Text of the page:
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Black Sox Scandal

The Black Sox Scandal took place around and during the play of the American baseball 1919 World Series. Eight members of the Chicago White Sox were put on trial for intentionally losing games, which allowed the Cincinnati Reds to win the World Series. The trial began on July 18 1921 and Nucky Thompson reads about it in the newspaper the following day. The conspiracy was the brainchild of White Sox first baseman Arnold "Chick" Gandil, who had longstanding ties to petty underworld figures. He persuaded Joseph "Sport" Sullivan, a friend and professional gambler, that the fix could be pulled off. New York gangster Arnold Rothstein supplied the money to pay the players through his lieutenant Abe Attell, a former featherweight boxing champion. Rothstein was never charged for his involvement in the fix although it was widely reported in the papers. Rothstein reportedly made millions of dollars betting on the fixed series.

Gandil enlisted several of his teammates, motivated by a dislike of club owner Charles Comiskey whom they perceived as a tightwad, to implement the fix; Comiskey had developed a reputation for underpaying his players for years (under the Major League Baseball reserve clause, players either had to take the salary they were offered, or couldn't play Major League Baseball, as they were property of the original team, and no other team was allowed to sign them). All of them were members of a faction on the team that resented the more strait-laced players on the squad, such as second baseman Eddie Collins, a graduate of Columbia College of Columbia University, catcher Ray Schalk, and pitcher Red Faber. By most contemporary accounts, the two factions almost never spoke to each other on or off the field, and the only thing they had in common was a resentment of Comiskey.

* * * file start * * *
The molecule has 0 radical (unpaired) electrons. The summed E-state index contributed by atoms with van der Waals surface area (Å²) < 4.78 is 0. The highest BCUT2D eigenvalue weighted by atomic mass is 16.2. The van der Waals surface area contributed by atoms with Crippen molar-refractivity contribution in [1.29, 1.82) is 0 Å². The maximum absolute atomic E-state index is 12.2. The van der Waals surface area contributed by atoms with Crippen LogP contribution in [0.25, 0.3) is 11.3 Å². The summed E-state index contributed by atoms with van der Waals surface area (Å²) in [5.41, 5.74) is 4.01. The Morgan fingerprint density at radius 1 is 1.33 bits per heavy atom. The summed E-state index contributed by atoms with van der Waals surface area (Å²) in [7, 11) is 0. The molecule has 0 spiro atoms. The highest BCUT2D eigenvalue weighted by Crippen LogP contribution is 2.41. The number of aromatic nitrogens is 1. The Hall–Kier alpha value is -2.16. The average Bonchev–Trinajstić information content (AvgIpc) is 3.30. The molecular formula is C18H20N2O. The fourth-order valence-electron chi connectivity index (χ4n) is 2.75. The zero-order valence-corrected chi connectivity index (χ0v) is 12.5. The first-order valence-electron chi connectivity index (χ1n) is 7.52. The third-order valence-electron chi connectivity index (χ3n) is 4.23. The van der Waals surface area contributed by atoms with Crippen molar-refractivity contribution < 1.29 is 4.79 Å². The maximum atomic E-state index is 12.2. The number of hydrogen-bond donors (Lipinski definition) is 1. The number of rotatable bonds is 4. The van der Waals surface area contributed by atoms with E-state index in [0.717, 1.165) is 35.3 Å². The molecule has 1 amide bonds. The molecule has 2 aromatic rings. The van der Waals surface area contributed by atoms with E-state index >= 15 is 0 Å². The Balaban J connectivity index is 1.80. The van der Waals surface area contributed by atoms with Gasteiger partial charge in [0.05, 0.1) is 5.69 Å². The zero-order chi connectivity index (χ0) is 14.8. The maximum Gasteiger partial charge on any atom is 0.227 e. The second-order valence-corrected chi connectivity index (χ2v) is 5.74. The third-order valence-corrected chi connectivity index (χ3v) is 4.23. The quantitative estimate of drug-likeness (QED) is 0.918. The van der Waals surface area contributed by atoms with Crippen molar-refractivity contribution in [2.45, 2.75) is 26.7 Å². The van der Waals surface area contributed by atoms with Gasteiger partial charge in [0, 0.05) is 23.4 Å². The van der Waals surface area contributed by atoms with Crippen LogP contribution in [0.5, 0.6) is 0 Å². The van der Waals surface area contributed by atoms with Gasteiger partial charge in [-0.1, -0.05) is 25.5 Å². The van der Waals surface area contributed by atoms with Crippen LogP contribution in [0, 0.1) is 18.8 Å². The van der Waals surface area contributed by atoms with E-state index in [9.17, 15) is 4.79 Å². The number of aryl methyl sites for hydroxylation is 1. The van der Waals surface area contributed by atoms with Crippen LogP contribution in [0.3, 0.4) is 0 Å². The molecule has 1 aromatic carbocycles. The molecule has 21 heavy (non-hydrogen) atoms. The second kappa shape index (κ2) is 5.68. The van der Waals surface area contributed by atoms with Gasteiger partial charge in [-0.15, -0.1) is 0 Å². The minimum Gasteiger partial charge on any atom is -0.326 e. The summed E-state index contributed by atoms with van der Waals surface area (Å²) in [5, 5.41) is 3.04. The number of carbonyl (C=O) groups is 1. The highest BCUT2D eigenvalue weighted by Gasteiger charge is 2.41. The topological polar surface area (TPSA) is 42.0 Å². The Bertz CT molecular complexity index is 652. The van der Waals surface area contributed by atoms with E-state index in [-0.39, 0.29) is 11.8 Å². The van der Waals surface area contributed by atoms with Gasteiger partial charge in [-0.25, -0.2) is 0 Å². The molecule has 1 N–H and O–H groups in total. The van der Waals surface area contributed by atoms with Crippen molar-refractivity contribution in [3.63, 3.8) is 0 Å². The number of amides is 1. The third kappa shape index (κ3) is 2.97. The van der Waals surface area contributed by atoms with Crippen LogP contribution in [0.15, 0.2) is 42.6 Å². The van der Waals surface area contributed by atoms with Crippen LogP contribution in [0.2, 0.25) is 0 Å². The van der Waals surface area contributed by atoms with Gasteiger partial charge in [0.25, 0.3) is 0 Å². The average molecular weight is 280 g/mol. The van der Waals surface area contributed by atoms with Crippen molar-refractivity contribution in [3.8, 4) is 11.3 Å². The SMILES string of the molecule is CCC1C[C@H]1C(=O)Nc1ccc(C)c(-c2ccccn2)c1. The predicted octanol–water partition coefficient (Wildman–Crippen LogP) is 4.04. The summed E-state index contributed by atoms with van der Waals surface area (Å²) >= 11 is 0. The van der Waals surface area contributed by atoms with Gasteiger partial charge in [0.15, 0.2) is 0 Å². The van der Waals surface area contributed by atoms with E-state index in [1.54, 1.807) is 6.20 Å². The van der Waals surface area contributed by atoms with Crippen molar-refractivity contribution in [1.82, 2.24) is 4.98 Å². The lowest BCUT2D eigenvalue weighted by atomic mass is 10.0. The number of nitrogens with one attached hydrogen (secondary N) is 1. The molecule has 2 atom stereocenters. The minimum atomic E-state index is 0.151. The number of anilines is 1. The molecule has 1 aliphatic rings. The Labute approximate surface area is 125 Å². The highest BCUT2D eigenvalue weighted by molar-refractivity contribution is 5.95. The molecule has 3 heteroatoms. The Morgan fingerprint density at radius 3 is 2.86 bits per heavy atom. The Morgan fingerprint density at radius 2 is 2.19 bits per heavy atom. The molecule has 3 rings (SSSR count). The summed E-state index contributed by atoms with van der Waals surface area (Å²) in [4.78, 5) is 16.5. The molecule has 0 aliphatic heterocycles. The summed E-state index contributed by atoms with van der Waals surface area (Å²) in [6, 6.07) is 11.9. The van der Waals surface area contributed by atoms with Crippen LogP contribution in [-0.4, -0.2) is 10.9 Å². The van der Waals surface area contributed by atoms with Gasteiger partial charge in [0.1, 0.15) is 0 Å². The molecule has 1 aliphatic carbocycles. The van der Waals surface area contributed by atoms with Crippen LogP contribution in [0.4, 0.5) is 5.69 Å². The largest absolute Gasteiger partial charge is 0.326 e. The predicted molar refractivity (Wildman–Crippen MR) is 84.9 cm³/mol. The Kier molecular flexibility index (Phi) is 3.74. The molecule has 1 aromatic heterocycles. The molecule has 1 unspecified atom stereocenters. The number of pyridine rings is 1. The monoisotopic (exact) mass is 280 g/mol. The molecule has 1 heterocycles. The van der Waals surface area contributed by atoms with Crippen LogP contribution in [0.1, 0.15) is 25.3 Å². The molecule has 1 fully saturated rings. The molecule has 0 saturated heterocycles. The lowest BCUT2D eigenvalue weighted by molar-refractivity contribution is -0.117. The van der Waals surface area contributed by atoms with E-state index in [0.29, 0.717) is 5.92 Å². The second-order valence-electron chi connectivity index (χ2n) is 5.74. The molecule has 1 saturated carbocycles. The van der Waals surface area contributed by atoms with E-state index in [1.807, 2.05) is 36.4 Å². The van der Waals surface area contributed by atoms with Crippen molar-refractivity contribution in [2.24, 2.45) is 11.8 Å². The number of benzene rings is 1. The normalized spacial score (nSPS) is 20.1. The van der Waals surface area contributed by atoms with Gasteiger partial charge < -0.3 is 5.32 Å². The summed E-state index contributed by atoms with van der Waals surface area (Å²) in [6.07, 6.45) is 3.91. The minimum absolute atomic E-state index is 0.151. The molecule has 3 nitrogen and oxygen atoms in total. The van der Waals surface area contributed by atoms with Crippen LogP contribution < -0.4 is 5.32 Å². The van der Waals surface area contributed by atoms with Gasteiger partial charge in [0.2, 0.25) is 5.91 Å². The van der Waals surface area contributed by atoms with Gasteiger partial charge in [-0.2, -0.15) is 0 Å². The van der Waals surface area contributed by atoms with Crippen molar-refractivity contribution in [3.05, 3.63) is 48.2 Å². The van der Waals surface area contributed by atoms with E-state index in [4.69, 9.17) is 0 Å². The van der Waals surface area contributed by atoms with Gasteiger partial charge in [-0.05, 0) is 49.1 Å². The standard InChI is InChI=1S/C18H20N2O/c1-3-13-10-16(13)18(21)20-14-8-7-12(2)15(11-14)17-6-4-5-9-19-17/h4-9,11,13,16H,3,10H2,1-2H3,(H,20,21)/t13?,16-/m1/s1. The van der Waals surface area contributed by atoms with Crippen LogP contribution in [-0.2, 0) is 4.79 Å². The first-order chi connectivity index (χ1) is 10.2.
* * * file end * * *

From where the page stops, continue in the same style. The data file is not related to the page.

Starting pitchers Eddie Cicotte and Claude "Lefty" Williams, outfielder Oscar "Happy" Felsch, and shortstop Charles "Swede" Risberg were all principally involved with Gandil. Third baseman Buck Weaver was also asked to participate, but refused. Weaver was later banned with the others for knowing of the fix but not reporting it. Although he hardly played in the series, utility infielder Fred McMullin got word of the fix and threatened to report the others unless he was in on the payoff. As a small coincidence, McMullin was a former teammate of "Sleepy Bill" Burns, who had a minor role in the fix. Both played for the Los Angeles Angels of the Pacific Coast League. Star outfielder "Shoeless" Joe Jackson was also mentioned as a participant, though his involvement is disputed.

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